2

The other day something prompted me to review the infield fly rule, which says (emphasis mine):

An infield fly is any fair fly ball (not including a line drive or a bunt) which can be caught by an infielder with ordinary effort when first and second or first, second and third base are occupied, before two men are out. The rule is in place to protect against a team allowing a shallow fly ball to drop in with the intention of causing a force play at second and third or second, third and home. Otherwise, the team would be able to force out baserunners who had stayed put on a routine fly ball.

In these situations, the umpire will declare "infield fly" for the benefit of the baserunners as soon as it is apparent that the fly ball qualifies as an infield fly. The batter is out even if the ball is not caught, and the baserunners can advance at their own risk. If the ball is caught, the baserunners can attempt to advance as they would on a typical ball caught in the air.

The question I have is why is the rule applicable when first and second are occupied and not just any first?

This seems to me like this is ripe for a defense to abuse in order to almost assuredly get 2 outs by letting the ball drop while the runner on 1st waits, thereby creating an easy double play at first and second.

Is this assumption wrong perhaps due to the time for the fly ball to fall, the batter will have ample time to run it out and reach first, thus, the defense is simply in a state of being able to pick which runner then want to have on first?

Is this because presumably due to the fly ball's time to fall, the batter will have more than enough time to run it out and reach 1st? This question discusses the very subjective nature of the rule, but it seems odd to me to not extend that subjectivity to when a situation occurs that could potentially become a free double play, even moreso when the rule's stated goal is to protect baserunners who stay put on a routine fly ball.

1 Answer 1

1

why is the rule applicable when first and second are occupied and not just any first?

The baserunners can't easily advance on a fly ball. If there are 2 or more such runners that are potentially forceable, then the defense can easily manufacture a double-play by intentionally dropping the ball in such cases. This has been deemed to be something to prevent. With just a runner at first, a double-play isn't simple.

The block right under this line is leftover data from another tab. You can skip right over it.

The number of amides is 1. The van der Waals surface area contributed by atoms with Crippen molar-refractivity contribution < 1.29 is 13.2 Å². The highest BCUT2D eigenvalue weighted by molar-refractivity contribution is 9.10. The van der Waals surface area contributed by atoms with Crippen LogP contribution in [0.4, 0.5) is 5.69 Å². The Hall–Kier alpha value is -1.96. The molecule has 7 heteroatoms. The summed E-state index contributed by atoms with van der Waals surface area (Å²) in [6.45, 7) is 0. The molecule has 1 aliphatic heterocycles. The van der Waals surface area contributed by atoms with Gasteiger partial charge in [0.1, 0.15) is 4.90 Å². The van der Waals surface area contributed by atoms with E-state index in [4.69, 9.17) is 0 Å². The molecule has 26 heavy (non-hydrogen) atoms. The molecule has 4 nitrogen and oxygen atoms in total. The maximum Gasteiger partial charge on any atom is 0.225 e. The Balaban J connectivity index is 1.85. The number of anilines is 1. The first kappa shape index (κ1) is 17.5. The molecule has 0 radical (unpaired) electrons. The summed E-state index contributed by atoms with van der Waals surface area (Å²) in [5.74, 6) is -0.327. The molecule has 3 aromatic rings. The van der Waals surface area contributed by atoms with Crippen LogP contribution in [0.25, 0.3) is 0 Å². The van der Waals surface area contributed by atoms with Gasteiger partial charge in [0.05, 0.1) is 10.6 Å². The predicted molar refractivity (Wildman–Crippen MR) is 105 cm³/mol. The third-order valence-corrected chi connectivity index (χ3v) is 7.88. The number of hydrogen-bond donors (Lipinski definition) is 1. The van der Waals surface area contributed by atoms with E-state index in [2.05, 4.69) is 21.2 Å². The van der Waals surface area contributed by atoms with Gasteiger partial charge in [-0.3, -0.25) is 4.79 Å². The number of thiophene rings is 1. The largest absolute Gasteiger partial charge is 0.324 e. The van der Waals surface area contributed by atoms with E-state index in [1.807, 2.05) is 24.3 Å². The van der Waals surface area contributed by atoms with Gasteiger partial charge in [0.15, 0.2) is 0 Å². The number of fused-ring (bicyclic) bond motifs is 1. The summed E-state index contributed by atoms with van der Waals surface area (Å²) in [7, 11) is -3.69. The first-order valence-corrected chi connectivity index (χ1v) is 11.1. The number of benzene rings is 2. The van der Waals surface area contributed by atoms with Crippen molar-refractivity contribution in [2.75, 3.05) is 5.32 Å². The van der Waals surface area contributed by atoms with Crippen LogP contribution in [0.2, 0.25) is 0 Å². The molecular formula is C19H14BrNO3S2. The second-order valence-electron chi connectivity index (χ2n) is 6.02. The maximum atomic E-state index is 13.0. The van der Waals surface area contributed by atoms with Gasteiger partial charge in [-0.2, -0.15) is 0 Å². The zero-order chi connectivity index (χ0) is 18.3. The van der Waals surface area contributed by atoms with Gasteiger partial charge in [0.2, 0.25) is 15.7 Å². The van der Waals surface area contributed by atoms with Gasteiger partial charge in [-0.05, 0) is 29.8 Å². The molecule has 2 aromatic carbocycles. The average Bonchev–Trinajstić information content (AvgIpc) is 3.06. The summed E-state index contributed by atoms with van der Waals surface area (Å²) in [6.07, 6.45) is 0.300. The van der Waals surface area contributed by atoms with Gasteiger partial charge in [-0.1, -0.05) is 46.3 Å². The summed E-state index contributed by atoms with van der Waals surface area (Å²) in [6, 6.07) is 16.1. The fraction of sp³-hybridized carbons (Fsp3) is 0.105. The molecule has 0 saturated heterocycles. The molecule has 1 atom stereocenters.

Is this assumption wrong perhaps due to the time for the fly ball to fall, the batter will have ample time to run it out and reach first, thus, the defense is simply in a state of being able to pick which runner then want to have on first?

Exactly correct. The expectation is that the runner should be able to make it to first if the fly ball is dropped, so that a double play can't be easily manufactured.

The infield fly rule removes an edge case that is deemed to be too powerful for the defense. But it does so by removing the need for the defense or the batter to execute. If at all possible, we would prefer that these players be rewarded for execution.

So while there may be an occasional case where you could get a hustling batter on a dropped fly, it's not common, and the downside of stopping the play seems to not be warranted.

3
  • 1
    May as well add because I am almost certain that the OP is hearing or thinking about this because last week a MLB batter infamously did not run when he popped up with man on first and the defense did get a double play.
    – Damila
    Commented Aug 22, 2023 at 4:38
  • "The expectation is that the runner should be able to make it to first if the fly ball is dropped". Why is that not true with a runner at second also?
    – Prime624
    Commented Jun 8 at 17:08
  • If you mean only a runner at second, then there is no force play. If you mean something else, I don't understand what you're asking. The batter should be able to make it to first on a dropped fly, but it's the runners already on base that need to be protected.
    – BowlOfRed
    Commented Jun 8 at 17:47

Your Answer

By clicking “Post Your Answer”, you agree to our terms of service and acknowledge you have read our privacy policy.

Not the answer you're looking for? Browse other questions tagged or ask your own question.